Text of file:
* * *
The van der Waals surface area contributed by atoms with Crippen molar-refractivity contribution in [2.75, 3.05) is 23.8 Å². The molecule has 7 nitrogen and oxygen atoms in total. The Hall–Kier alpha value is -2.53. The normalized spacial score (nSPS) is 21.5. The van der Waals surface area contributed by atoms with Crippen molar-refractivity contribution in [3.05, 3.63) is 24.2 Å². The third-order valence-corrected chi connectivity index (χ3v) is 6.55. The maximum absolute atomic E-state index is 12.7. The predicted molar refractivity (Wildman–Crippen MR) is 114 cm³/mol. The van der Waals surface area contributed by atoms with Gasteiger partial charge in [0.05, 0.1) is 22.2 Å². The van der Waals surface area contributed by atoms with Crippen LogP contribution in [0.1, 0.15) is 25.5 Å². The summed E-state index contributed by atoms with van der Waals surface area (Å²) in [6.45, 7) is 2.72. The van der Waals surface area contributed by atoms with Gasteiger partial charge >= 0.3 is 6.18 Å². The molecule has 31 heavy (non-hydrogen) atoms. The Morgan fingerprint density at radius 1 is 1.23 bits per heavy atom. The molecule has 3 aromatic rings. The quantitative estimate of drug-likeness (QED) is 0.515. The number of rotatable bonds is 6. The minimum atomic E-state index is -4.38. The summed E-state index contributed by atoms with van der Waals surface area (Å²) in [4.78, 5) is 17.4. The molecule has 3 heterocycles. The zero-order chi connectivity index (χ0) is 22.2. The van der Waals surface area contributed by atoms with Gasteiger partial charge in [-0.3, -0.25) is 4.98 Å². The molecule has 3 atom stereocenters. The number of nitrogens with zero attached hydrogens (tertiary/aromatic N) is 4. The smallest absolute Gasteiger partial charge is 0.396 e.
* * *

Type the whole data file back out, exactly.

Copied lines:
The van der Waals surface area contributed by atoms with Crippen molar-refractivity contribution in [2.75, 3.05) is 23.8 Å². The molecule has 7 nitrogen and oxygen atoms in total. The Hall–Kier alpha value is -2.53. The normalized spacial score (nSPS) is 21.5. The van der Waals surface area contributed by atoms with Crippen molar-refractivity contribution in [3.05, 3.63) is 24.2 Å². The third-order valence-corrected chi connectivity index (χ3v) is 6.55. The maximum absolute atomic E-state index is 12.7. The predicted molar refractivity (Wildman–Crippen MR) is 114 cm³/mol. The van der Waals surface area contributed by atoms with Gasteiger partial charge in [0.05, 0.1) is 22.2 Å². The van der Waals surface area contributed by atoms with Crippen LogP contribution in [0.1, 0.15) is 25.5 Å². The summed E-state index contributed by atoms with van der Waals surface area (Å²) in [6.45, 7) is 2.72. The van der Waals surface area contributed by atoms with Gasteiger partial charge >= 0.3 is 6.18 Å². The molecule has 31 heavy (non-hydrogen) atoms. The Morgan fingerprint density at radius 1 is 1.23 bits per heavy atom. The molecule has 3 aromatic rings. The quantitative estimate of drug-likeness (QED) is 0.515. The number of rotatable bonds is 6. The minimum atomic E-state index is -4.38. The summed E-state index contributed by atoms with van der Waals surface area (Å²) in [4.78, 5) is 17.4. The molecule has 3 heterocycles. The zero-order chi connectivity index (χ0) is 22.2. The van der Waals surface area contributed by atoms with Gasteiger partial charge in [-0.3, -0.25) is 4.98 Å². The molecule has 3 atom stereocenters. The number of nitrogens with zero attached hydrogens (tertiary/aromatic N) is 4. The smallest absolute Gasteiger partial charge is 0.396 e.